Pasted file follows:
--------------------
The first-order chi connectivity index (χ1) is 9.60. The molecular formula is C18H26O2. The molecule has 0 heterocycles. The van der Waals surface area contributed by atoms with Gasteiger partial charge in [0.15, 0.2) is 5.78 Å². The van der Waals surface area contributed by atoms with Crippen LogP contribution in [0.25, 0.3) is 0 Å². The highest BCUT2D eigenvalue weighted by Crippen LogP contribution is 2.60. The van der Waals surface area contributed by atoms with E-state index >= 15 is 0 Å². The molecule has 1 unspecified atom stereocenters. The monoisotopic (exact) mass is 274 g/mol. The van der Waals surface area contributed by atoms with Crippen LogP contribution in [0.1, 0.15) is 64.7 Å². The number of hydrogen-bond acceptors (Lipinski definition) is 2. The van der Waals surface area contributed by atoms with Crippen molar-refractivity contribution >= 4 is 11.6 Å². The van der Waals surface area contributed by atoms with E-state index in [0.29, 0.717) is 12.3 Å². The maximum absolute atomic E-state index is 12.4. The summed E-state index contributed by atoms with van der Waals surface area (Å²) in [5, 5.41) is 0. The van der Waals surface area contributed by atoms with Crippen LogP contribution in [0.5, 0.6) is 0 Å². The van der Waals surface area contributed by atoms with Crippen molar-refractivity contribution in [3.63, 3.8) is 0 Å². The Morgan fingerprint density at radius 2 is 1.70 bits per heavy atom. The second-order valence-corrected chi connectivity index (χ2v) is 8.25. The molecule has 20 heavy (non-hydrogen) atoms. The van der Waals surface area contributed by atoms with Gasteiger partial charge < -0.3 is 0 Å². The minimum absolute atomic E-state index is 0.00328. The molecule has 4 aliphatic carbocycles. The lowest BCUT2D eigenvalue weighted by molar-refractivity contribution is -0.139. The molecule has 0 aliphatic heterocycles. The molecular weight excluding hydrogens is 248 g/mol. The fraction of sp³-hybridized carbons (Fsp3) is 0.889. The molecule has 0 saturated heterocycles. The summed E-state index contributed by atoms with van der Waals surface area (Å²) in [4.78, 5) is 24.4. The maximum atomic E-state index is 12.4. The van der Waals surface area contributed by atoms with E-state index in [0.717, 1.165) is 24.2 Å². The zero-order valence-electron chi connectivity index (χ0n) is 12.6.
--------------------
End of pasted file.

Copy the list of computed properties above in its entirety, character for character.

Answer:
The first-order chi connectivity index (χ1) is 9.60. The molecular formula is C18H26O2. The molecule has 0 heterocycles. The van der Waals surface area contributed by atoms with Gasteiger partial charge in [0.15, 0.2) is 5.78 Å². The van der Waals surface area contributed by atoms with Crippen LogP contribution in [0.25, 0.3) is 0 Å². The highest BCUT2D eigenvalue weighted by Crippen LogP contribution is 2.60. The van der Waals surface area contributed by atoms with E-state index >= 15 is 0 Å². The molecule has 1 unspecified atom stereocenters. The monoisotopic (exact) mass is 274 g/mol. The van der Waals surface area contributed by atoms with Crippen LogP contribution in [0.1, 0.15) is 64.7 Å². The number of hydrogen-bond acceptors (Lipinski definition) is 2. The van der Waals surface area contributed by atoms with Crippen molar-refractivity contribution >= 4 is 11.6 Å². The van der Waals surface area contributed by atoms with E-state index in [0.29, 0.717) is 12.3 Å². The maximum absolute atomic E-state index is 12.4. The summed E-state index contributed by atoms with van der Waals surface area (Å²) in [5, 5.41) is 0. The van der Waals surface area contributed by atoms with Crippen LogP contribution in [0.5, 0.6) is 0 Å². The van der Waals surface area contributed by atoms with Crippen molar-refractivity contribution in [3.63, 3.8) is 0 Å². The Morgan fingerprint density at radius 2 is 1.70 bits per heavy atom. The second-order valence-corrected chi connectivity index (χ2v) is 8.25. The molecule has 20 heavy (non-hydrogen) atoms. The van der Waals surface area contributed by atoms with Gasteiger partial charge < -0.3 is 0 Å². The minimum absolute atomic E-state index is 0.00328. The molecule has 4 aliphatic carbocycles. The lowest BCUT2D eigenvalue weighted by molar-refractivity contribution is -0.139. The molecule has 0 aliphatic heterocycles. The molecular weight excluding hydrogens is 248 g/mol. The fraction of sp³-hybridized carbons (Fsp3) is 0.889. The molecule has 0 saturated heterocycles. The summed E-state index contributed by atoms with van der Waals surface area (Å²) in [4.78, 5) is 24.4. The maximum atomic E-state index is 12.4. The van der Waals surface area contributed by atoms with E-state index in [0.717, 1.165) is 24.2 Å². The zero-order valence-electron chi connectivity index (χ0n) is 12.6.